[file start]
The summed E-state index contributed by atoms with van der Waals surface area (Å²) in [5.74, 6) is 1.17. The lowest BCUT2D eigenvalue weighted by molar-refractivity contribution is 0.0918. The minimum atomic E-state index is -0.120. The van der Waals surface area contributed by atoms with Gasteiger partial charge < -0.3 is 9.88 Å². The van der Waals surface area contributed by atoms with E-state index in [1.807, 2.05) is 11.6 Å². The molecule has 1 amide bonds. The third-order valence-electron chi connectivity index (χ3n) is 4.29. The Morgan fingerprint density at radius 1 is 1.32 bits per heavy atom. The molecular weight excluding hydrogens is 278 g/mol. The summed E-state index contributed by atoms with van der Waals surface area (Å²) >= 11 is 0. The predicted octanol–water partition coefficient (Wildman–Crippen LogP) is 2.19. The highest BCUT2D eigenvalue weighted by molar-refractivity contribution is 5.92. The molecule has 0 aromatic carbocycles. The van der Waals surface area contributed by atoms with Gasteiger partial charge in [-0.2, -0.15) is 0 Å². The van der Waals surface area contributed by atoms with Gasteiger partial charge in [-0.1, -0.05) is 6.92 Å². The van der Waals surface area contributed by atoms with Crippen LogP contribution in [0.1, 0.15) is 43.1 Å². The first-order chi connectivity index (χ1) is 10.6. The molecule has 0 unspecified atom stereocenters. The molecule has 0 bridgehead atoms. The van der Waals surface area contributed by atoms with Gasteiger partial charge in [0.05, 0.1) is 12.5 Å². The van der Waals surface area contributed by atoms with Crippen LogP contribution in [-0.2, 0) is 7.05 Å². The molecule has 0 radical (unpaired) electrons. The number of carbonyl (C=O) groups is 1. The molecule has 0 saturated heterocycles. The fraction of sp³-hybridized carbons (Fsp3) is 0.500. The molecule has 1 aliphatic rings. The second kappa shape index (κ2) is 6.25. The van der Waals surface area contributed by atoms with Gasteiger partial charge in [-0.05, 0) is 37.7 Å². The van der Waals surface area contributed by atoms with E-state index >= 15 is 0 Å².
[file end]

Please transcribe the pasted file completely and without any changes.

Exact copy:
The summed E-state index contributed by atoms with van der Waals surface area (Å²) in [5.74, 6) is 1.17. The lowest BCUT2D eigenvalue weighted by molar-refractivity contribution is 0.0918. The minimum atomic E-state index is -0.120. The van der Waals surface area contributed by atoms with Gasteiger partial charge < -0.3 is 9.88 Å². The van der Waals surface area contributed by atoms with E-state index in [1.807, 2.05) is 11.6 Å². The molecule has 1 amide bonds. The third-order valence-electron chi connectivity index (χ3n) is 4.29. The Morgan fingerprint density at radius 1 is 1.32 bits per heavy atom. The molecular weight excluding hydrogens is 278 g/mol. The summed E-state index contributed by atoms with van der Waals surface area (Å²) >= 11 is 0. The predicted octanol–water partition coefficient (Wildman–Crippen LogP) is 2.19. The highest BCUT2D eigenvalue weighted by molar-refractivity contribution is 5.92. The molecule has 0 aromatic carbocycles. The van der Waals surface area contributed by atoms with Gasteiger partial charge in [-0.2, -0.15) is 0 Å². The van der Waals surface area contributed by atoms with Gasteiger partial charge in [-0.1, -0.05) is 6.92 Å². The van der Waals surface area contributed by atoms with Crippen LogP contribution in [0.1, 0.15) is 43.1 Å². The first-order chi connectivity index (χ1) is 10.6. The molecule has 0 unspecified atom stereocenters. The molecule has 0 bridgehead atoms. The van der Waals surface area contributed by atoms with Gasteiger partial charge in [0.05, 0.1) is 12.5 Å². The van der Waals surface area contributed by atoms with Crippen LogP contribution in [-0.2, 0) is 7.05 Å². The molecule has 0 radical (unpaired) electrons. The number of carbonyl (C=O) groups is 1. The molecule has 0 saturated heterocycles. The fraction of sp³-hybridized carbons (Fsp3) is 0.500. The molecule has 1 aliphatic rings. The second kappa shape index (κ2) is 6.25. The van der Waals surface area contributed by atoms with Gasteiger partial charge in [-0.05, 0) is 37.7 Å². The van der Waals surface area contributed by atoms with E-state index >= 15 is 0 Å².